Posted in Family, Faith and Fitness

Holding on to Childhood by a Thread

Cahills and Calnans March  2006 007.jpg                       Cahills and Calnans March  2006 009.jpg                  Cahills and Calnans March  2006 003.jpg

Since my son, Dexter, was 16 months, he loved laying his head on anything to rest. He would race over to where I was feeding his baby brother, do the quick toddler stop, and rest his head on my lap. Prepping for the burp, I always had a cloth ready for after the feeding.  Invariable, when I reached down to use it, my sweet boy’s head was laying on it, eyes drowsily shutting.  He looked perfectly snug and serene.  So, as all good mothers do, I used my shirt for burping his brother.  Since then, he has slept with, travelled, and kept it by his pillow every day.

The duck printed cloth, basically a diaper thrown over our shoulders after feedings, had been transformed into something special.  Dexter’s “Burp”.  That’s what we named his bedside buddy.  Luckily, when these particular burp cloths were given as a gift – it was a two-pack. So, thinking ahead, I squirreled away the “Back Up Burp” (another named piece of material), just in case “Burp” was lost. (I recalled the movie “Mr. Mom” and knew we should ween him from a security blanket-type appendage.  But, we can all agree that despite all the teasing from Lucy, Linus seemed to be just fine with his blue blanket in tow.) Throughout the years, Burp would get lost in the covers, and we’d hunt and shake blankets and pillows always to find it tucked on the side of the bed, tossed to the floor, or swaddling his stuffed lamb.  He found comfort in that little cloth.  And quiet.  And calm.

Dexter is bright.  He’s the kid that will take apart the engine, and reassemble it flawlessly; find wood, whittle it down, and make whatever is on his mind.  He’ll ask over and over for things his friends have, and finally just make them himself.  Like the trailer for his bike, lacrosse shaft, bow, arrow, quiver, rubber band bracelet loom, para cord bracelets, phiton-type necklace, bike ramp, small car, tent, long board, holster, leather belt, and most recently “fidgets.”  You see like most people, Dexter gets antsy.  Call him a kinetic learner, busy, jumpy, or just a 7th grade boy.  Or you can cram him into the nearly 12% bunch of 12-18 year-old boys who are diagnosed with ADHD.  Whatever it is, he’s Dexter. Smart, amazing, sometimes so busy his sister yells at him louder than is ever necessary, and aware.  He’s so cognizant of his need to strategize, move, and find comfort in who he is, that “burp cloth” just became a part of him, and us.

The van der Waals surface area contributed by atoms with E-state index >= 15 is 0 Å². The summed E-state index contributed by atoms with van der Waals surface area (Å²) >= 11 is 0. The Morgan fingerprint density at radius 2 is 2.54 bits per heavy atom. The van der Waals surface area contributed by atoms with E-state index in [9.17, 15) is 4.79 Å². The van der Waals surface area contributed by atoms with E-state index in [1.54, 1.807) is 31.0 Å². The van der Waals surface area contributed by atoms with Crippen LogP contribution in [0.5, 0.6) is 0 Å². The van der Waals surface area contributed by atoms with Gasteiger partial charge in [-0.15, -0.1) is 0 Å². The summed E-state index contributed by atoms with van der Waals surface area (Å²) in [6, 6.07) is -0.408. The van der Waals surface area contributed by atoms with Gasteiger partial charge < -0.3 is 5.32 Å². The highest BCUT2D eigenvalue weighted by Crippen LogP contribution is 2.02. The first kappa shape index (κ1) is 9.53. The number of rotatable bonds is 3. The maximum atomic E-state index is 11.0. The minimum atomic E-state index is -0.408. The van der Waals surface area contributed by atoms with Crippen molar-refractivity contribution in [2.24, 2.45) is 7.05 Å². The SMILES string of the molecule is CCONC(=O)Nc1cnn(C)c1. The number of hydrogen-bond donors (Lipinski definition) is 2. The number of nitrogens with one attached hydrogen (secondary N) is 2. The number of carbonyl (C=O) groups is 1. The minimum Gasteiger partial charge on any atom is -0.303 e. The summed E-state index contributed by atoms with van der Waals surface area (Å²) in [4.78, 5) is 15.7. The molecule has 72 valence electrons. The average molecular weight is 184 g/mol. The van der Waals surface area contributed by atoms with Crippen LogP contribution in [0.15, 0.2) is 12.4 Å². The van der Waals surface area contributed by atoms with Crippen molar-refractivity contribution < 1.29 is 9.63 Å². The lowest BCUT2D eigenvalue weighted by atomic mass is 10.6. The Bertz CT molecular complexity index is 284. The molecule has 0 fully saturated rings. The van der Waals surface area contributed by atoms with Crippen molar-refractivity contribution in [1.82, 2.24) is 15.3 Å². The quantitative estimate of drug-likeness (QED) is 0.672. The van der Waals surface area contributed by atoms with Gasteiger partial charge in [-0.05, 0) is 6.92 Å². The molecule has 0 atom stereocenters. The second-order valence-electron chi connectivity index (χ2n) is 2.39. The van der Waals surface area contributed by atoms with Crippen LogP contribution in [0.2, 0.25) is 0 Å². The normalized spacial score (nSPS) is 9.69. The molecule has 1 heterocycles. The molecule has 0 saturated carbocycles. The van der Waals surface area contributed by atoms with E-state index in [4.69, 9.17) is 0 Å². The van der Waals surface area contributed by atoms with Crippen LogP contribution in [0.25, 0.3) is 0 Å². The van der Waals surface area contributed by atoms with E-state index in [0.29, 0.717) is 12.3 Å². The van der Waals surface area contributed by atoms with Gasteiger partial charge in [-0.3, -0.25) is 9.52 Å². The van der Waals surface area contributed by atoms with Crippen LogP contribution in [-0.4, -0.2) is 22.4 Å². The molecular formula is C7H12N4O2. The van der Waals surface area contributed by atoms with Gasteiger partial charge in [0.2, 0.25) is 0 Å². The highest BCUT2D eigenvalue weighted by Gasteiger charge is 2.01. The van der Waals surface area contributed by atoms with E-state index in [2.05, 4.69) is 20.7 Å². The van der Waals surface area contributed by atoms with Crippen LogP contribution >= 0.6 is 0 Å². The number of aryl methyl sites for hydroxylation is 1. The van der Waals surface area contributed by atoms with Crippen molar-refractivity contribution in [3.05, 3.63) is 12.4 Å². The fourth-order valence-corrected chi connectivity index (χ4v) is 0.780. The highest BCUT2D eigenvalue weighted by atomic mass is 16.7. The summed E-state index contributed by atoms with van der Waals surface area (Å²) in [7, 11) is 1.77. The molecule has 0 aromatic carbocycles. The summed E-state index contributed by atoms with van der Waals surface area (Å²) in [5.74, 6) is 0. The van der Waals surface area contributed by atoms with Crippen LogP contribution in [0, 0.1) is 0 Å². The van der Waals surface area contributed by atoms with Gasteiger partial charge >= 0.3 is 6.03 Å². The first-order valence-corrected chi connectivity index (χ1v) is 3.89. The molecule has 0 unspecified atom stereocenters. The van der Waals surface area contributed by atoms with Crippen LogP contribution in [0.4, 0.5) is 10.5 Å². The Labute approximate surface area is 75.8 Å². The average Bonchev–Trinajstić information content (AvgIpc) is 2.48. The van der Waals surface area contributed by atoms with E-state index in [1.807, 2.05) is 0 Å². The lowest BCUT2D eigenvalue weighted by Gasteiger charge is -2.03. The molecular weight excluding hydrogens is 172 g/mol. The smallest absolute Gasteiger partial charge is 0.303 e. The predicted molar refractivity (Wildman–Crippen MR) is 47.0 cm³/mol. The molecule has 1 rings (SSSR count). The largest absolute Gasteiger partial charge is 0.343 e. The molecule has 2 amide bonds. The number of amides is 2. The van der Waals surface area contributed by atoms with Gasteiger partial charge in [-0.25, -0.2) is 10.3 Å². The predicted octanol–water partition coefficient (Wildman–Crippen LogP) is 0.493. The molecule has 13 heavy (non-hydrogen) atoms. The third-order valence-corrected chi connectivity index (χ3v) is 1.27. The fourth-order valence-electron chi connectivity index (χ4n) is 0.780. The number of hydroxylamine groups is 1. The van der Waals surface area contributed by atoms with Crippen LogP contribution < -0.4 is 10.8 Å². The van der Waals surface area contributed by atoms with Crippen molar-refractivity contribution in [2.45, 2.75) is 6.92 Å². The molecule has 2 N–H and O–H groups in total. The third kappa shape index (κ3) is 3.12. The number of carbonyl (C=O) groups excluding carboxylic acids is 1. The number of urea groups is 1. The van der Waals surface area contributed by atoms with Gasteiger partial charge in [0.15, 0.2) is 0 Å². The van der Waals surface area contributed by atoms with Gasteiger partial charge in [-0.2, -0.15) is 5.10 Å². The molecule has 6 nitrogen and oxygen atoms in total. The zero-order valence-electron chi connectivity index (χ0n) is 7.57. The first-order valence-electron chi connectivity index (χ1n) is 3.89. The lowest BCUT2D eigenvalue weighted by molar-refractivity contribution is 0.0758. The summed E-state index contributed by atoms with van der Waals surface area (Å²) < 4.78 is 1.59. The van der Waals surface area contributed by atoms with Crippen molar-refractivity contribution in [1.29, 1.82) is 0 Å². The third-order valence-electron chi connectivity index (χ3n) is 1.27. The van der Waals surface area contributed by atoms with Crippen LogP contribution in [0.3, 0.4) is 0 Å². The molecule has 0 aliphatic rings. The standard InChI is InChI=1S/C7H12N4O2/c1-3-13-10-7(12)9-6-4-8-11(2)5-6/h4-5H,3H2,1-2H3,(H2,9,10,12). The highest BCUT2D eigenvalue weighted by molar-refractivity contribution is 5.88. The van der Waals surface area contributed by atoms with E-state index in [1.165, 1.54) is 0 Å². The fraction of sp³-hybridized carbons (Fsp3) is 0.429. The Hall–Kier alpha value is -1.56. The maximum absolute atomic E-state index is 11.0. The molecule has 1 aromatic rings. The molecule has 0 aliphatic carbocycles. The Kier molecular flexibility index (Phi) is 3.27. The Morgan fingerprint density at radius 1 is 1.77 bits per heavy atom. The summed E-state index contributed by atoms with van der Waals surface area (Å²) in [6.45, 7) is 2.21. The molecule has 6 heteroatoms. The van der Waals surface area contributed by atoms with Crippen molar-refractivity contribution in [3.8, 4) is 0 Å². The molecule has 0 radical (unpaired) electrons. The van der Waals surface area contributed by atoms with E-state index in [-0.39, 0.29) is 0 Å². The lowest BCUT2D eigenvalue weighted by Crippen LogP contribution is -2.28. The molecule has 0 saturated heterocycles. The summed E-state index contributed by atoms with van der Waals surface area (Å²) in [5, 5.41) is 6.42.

As the years passed, Dexter grew, and Burp began to get thinner and more waif-like than a potato chip, so I decided I should swap out the old for the new.  I was sure most parents and childhood experts would advise against it, perhaps saying I was encouraging a rare “cotton cloth co-dependent behavior.”  Despite my thoughts, I reached into my “everything in my pockets at the end of the day” top drawer – pushed aside special rocks, match box cars, doll parts, legos, and in the waaaay back, I pulled out a bright white cloth with yellow ducks ready for their turn in the pond.  In its place I tucked the now fowl-less cloth in the drawer.  Truth be told, it was his ninth birthday.  Yes, nine.  Not months, years.

Fast forward three years – after prayers one night Dexter holds out what looks like one of my dad’s handkerchiefs I used to iron – and asks, “Mama, will you please fix this?”  I looked at Burp, looked at Dexter, and said, “Of course I will.”  After unknotting the frayed edges, soaking, and drying it, I began to sew.  I was slowly piecing together each strand, noticing how much smaller it was and thinking about how much bigger Dexter is today.  I finished, and held it up as if it were a priceless quilt.  I thought about the many memories which lay in one piece of fabric, so much security, and love.  I knew for a boy like Dexter who has been pining to grow up fast, buy the dreaded motorcycle, and play by adult rules, clinging to his childhood was just as important to him.  So I’ll mend, sew, stitch, and hold together as much of his boyhood as I can also.  “Dexter, Burp is ready!”  He came in quickly, said thank you and zoomed out rubbing it on his face.